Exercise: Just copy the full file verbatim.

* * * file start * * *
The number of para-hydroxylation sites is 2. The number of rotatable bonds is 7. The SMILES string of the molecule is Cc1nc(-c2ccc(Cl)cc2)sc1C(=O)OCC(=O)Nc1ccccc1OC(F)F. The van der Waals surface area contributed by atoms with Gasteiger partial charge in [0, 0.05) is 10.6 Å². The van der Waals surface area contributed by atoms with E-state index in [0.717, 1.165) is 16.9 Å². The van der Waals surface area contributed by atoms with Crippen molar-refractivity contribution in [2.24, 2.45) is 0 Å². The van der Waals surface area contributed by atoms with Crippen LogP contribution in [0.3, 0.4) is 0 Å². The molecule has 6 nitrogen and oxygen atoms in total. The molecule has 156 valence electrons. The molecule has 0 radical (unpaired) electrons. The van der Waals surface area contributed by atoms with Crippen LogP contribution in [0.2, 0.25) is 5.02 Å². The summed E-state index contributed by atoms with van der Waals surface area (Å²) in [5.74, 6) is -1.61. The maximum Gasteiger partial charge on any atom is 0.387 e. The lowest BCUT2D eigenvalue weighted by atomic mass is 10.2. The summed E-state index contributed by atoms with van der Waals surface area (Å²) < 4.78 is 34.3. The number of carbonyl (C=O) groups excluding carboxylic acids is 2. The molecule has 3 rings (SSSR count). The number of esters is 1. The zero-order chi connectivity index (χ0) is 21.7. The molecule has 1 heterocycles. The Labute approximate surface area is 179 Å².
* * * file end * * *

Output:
The number of para-hydroxylation sites is 2. The number of rotatable bonds is 7. The SMILES string of the molecule is Cc1nc(-c2ccc(Cl)cc2)sc1C(=O)OCC(=O)Nc1ccccc1OC(F)F. The van der Waals surface area contributed by atoms with Gasteiger partial charge in [0, 0.05) is 10.6 Å². The van der Waals surface area contributed by atoms with E-state index in [0.717, 1.165) is 16.9 Å². The van der Waals surface area contributed by atoms with Crippen molar-refractivity contribution in [2.24, 2.45) is 0 Å². The van der Waals surface area contributed by atoms with Crippen LogP contribution in [0.3, 0.4) is 0 Å². The molecule has 6 nitrogen and oxygen atoms in total. The molecule has 156 valence electrons. The molecule has 0 radical (unpaired) electrons. The van der Waals surface area contributed by atoms with Crippen LogP contribution in [0.2, 0.25) is 5.02 Å². The summed E-state index contributed by atoms with van der Waals surface area (Å²) in [5.74, 6) is -1.61. The maximum Gasteiger partial charge on any atom is 0.387 e. The lowest BCUT2D eigenvalue weighted by atomic mass is 10.2. The summed E-state index contributed by atoms with van der Waals surface area (Å²) < 4.78 is 34.3. The number of carbonyl (C=O) groups excluding carboxylic acids is 2. The molecule has 3 rings (SSSR count). The number of esters is 1. The zero-order chi connectivity index (χ0) is 21.7. The molecule has 1 heterocycles. The Labute approximate surface area is 179 Å².